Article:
These Millennials SMH… They’ve Got No Class!

What Class Am I_ 1400x1400

August 2019 – “Come on bro, just pick some trousers. We’ve been shopping for time and I’m starving.” It was a sweltering summer’s afternoon in London and I was out with my mate Andy who was looking for some new work attire. However, in the seven years I’d known the guy, he’d never so much as picked up a pair of socks without turning it into a bargain hunt. “Fam, should I suck (steal) this handkerchief?” The guy had picked up a fine, royal blue pocket square patterned with white polka dots, he ran it through his fingers, looking up at me. I paused before responding in an exasperated tone. “Fam, you’re a big man to be stealing pocket squares… We’re not at uni anymore.” I thought I’d shamed him out of it as he placed it back on the rack before I heard him mumble, “Mans coming back for that you know…”

We continued to roam around the men’s section before an attentive assistant came over, probably noticing what looked like two clueless youths. “Can I help you gents with anything?” Andy launched into his usual ramble about how his weird proportions and tight budget meant that he wasn’t much impressed by what was on offer. I wandered around idly as the familiar and inevitable remarks of “I’m afraid those are the only sizes we have,” and, “TM Lewin do these thirty quid cheaper though,” floated over to me. I wandered back around to the pair as they were mid-debate. Andy was holding a pair of trousers, seemingly not happy about the length. “Don’t you have any shorter than these?” he complained. “I’ll check again in the back but I’m sure that we don’t sir.” Before Andy could respond, I interjected. “Why don’t you just buy these and get them hemmed?” There was a pause before a confused Andy replied, “Get them what? What’s that fam?” “Hemmed bro,” I said. “Take them to the tailor or dry cleaners and get them cut.” Andy looked at me with a combination of confusion and annoyance. “Fam, what’s all this hem talk… You’re fully middle class now. I ain’t got pees (money) for that shit.” I laughed before suddenly getting defensive, “Fam, who’s middle class. It’s only an extra thirty or so quid and you haven’t found what you’re looking for anyway.” He replied, “Yeah, I ain’t got an extra thirty quid still… lets bounce.” Andy gave up on his quest and we left the sales assistant bewildered.

As we made our way out of the store, Andy’s comment about me being middle class played on my mind. I turned to him and asked, “Fam, do you actually think I’m middle class?” We had come by the pocket squares again as he nodded back to me, “Yeah, definitely man.” He reached back for the pocket square from earlier and deftly slipped it into his jacket. “Man said hem you know, you’ve fully left the hood my bro.”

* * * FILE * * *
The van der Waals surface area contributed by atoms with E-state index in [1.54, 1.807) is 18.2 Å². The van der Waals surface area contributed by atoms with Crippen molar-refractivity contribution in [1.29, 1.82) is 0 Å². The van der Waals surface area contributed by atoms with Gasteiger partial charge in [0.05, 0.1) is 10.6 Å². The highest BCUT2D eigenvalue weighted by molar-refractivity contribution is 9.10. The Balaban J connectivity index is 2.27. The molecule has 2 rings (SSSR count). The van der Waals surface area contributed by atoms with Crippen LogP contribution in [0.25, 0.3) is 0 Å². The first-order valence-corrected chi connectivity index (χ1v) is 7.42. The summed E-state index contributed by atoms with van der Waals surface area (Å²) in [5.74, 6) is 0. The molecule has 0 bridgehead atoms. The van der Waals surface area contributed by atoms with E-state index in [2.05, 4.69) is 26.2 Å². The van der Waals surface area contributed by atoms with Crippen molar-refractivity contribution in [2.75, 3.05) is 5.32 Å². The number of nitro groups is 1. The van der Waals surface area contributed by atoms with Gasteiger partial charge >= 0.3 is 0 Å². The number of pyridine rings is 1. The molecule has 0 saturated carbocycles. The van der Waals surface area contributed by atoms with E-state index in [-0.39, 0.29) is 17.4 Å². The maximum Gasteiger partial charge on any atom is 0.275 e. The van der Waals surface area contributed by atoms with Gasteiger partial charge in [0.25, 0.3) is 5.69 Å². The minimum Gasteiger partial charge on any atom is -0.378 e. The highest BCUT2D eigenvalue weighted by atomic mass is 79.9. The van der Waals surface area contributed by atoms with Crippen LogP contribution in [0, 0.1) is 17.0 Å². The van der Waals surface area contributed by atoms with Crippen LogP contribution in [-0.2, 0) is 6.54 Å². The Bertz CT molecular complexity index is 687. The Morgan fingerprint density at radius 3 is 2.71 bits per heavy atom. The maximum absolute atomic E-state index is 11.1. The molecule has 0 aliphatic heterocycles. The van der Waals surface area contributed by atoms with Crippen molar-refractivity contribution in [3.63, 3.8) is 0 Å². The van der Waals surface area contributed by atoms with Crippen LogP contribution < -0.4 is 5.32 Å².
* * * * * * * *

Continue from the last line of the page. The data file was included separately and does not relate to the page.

Today – I spent a lot of time wondering how I felt about Andy’s statement about me being middle class. It caught me off guard because honestly, I hadn’t thought much of my social class for years. It was always apparent to me that I was a working-class guy that came from a working-class background. However, as I started to talk to more people about the subject it became clear that somewhere in the last few years, I had indeed begun to transition away from my working-class roots, and into spheres I was previously unfamiliar with. The lines for what denote class are extremely blurry though: income, race, background, education, current hobbies and social circles all contribute to your social class and a sudden change in one, if possible, does not guarantee social mobility. After having a think about it I decided my thoughts were as follows.

First, I’ve accepted that I’m no longer a poor, working-class lad off the block. I’m not down to my last pack of Indomie, living off Tesco’s meals deals or filling up my car tank with £3 worth of petrol. I, by most standards, live a fairly comfortable life. I’m a London home owner with a good salary, healthy savings and an investment portfolio to boot (for inspirational purposes only). It would be disrespectful to those genuinely struggling to claim I’m still struggling. Plus, it would completely discredit the effort I’ve put in to change my circumstances in life. After all, I’m proud to say I’ve done okay in life so far. Having said this, for there to be a more permanent shift in social standing, the wealth I create in my lifetime would have to continue down through any kids that I have. In many cases, the wealth that is attained in one generation can often be mismanaged by the next. The creation of a legacy that is fiscally comfortable as well as financially literate is paramount in furthering consequent social mobility.